- The share of manufacturing GDP in China has come down from 32% to 26% over the last decade and might fall even further. This shift away from low-cost manufacturing in China means producers of such products need to find a new home. Several countries in South and South-East Asia were eager to attract them. However, the biggest beneficiaries are Vietnam and Bangladesh.
- On the other side of the spectrum, the economies to keep an eye on are those of South Korea and Taiwan. Both have a comparative advantage in high technology and play critical roles in the GVC in several sectors, from computers to cars.
- The Indian government had announced a set of policies to boost manufacturing under the “Make in India” and “Atmanirbhar Bharat” policies. There was also hope that India will benefit from firms relocating from China.
The fog of uncertainty that has engulfed us over the last two years lingers on. It is difficult, indeed risky, to peer through that shroud and hazard a guess about how the future might shape up. But one thing is for sure; it will be different from what it was in the past. This is particularly true if we try to think about the economic future of Asian countries.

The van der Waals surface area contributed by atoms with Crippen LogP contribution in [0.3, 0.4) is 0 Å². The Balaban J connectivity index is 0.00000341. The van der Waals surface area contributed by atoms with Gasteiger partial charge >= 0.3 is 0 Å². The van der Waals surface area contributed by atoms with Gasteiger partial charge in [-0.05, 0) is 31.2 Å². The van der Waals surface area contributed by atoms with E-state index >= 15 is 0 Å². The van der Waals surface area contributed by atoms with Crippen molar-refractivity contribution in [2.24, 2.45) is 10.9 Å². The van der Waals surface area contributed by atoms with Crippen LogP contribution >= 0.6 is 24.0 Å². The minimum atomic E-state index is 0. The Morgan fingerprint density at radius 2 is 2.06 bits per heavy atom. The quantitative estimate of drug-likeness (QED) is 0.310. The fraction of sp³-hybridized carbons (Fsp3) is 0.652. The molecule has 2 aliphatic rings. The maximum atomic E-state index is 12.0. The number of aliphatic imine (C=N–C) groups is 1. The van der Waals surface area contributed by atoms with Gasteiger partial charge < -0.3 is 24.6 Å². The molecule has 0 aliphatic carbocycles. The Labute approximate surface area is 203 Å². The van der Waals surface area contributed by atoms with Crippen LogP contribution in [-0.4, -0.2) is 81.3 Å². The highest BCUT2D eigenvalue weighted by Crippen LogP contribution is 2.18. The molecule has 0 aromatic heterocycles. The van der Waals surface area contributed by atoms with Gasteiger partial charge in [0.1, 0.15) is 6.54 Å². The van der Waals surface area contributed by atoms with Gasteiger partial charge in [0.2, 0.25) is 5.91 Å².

Even before the pandemic hit some changes were afoot in Asia. Yet, broadly speaking, the order of things had remained the same over the last couple of decades. China was still the manufacturing powerhouse, which in turn powered their growth. The growth rate of GDP, though, was slowing down – it came down from about 10% in 2010 to about 6% in 2019, just before the pandemic hit. In the background, the accelerated demographic transition brought about by the one-child policy meant that even its seemingly indefatigable supply of cheap labour dwindled. As a result, low-cost-low-quality manufacturing, which had propelled China earlier, is increasingly becoming unviable for them. The share of manufacturing GDP in China has come down from 32% to 26% over the last decade and might fall even further.
This has implications for China as well as the rest of the world. Given the population dynamics, China has to and is trying to move up the technology ladder. In fact, it has made great strides in certain areas, like battery manufacturing. By some estimates, China produced about 77% of all Lithium-ion batteries produced in the world in 2020. Going forward, this trend is likely to continue, and China will move away from mass-producing low-cost products into more high technology and capital-intensive production. However, this might accentuate inequality within the country with capital owners and high skilled workers gaining and unskilled workers losing out. It will be interesting to see how this growth strategy can be balanced with the new policy of “Common Prosperity” announced by President Xi. The details of the new policy are still unfolding and we will have to keep an eye on how these dynamics play out.